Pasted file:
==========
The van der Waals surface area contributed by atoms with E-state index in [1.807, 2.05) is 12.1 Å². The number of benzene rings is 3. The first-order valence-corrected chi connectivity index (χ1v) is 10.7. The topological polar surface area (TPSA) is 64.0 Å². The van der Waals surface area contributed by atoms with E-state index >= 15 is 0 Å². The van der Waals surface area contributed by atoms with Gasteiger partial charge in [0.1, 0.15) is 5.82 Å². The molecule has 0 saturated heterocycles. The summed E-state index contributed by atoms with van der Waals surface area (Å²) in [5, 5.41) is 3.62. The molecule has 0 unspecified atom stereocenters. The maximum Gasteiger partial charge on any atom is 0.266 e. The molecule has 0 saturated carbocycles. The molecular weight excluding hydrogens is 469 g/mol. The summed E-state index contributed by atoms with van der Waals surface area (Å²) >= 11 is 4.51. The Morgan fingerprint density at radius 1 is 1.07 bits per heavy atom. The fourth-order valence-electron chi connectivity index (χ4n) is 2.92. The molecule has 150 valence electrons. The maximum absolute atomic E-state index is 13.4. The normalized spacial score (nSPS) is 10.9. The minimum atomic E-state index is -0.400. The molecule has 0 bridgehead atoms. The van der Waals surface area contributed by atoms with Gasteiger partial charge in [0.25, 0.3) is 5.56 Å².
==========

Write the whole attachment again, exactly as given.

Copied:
The van der Waals surface area contributed by atoms with E-state index in [1.807, 2.05) is 12.1 Å². The number of benzene rings is 3. The first-order valence-corrected chi connectivity index (χ1v) is 10.7. The topological polar surface area (TPSA) is 64.0 Å². The van der Waals surface area contributed by atoms with E-state index >= 15 is 0 Å². The van der Waals surface area contributed by atoms with Gasteiger partial charge in [0.1, 0.15) is 5.82 Å². The molecule has 0 saturated heterocycles. The summed E-state index contributed by atoms with van der Waals surface area (Å²) in [5, 5.41) is 3.62. The molecule has 0 unspecified atom stereocenters. The maximum Gasteiger partial charge on any atom is 0.266 e. The molecule has 0 saturated carbocycles. The molecular weight excluding hydrogens is 469 g/mol. The summed E-state index contributed by atoms with van der Waals surface area (Å²) >= 11 is 4.51. The Morgan fingerprint density at radius 1 is 1.07 bits per heavy atom. The fourth-order valence-electron chi connectivity index (χ4n) is 2.92. The molecule has 150 valence electrons. The maximum absolute atomic E-state index is 13.4. The normalized spacial score (nSPS) is 10.9. The minimum atomic E-state index is -0.400. The molecule has 0 bridgehead atoms. The van der Waals surface area contributed by atoms with Gasteiger partial charge in [0.25, 0.3) is 5.56 Å².